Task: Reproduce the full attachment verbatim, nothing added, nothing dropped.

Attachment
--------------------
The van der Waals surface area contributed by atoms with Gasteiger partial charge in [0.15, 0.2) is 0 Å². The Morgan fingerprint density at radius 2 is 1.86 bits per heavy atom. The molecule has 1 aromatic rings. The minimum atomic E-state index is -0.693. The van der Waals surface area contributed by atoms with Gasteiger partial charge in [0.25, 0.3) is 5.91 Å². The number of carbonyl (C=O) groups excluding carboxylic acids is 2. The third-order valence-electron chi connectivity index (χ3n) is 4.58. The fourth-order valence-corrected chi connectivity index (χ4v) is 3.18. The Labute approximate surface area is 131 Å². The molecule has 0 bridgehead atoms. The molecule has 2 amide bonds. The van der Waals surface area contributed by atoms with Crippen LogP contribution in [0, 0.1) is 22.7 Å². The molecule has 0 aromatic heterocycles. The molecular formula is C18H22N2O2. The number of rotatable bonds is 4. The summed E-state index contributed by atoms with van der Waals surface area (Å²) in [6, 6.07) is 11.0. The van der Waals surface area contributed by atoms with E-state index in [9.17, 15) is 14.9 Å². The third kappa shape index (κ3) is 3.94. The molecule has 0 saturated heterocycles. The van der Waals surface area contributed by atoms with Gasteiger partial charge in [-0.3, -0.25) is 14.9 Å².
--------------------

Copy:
The van der Waals surface area contributed by atoms with Gasteiger partial charge in [0.15, 0.2) is 0 Å². The Morgan fingerprint density at radius 2 is 1.86 bits per heavy atom. The molecule has 1 aromatic rings. The minimum atomic E-state index is -0.693. The van der Waals surface area contributed by atoms with Gasteiger partial charge in [0.25, 0.3) is 5.91 Å². The number of carbonyl (C=O) groups excluding carboxylic acids is 2. The third-order valence-electron chi connectivity index (χ3n) is 4.58. The fourth-order valence-corrected chi connectivity index (χ4v) is 3.18. The Labute approximate surface area is 131 Å². The molecule has 0 bridgehead atoms. The molecule has 2 amide bonds. The van der Waals surface area contributed by atoms with Crippen LogP contribution in [0, 0.1) is 22.7 Å². The molecule has 0 aromatic heterocycles. The molecular formula is C18H22N2O2. The number of rotatable bonds is 4. The summed E-state index contributed by atoms with van der Waals surface area (Å²) in [6, 6.07) is 11.0. The van der Waals surface area contributed by atoms with E-state index in [9.17, 15) is 14.9 Å². The third kappa shape index (κ3) is 3.94. The molecule has 0 saturated heterocycles. The van der Waals surface area contributed by atoms with Gasteiger partial charge in [-0.3, -0.25) is 14.9 Å².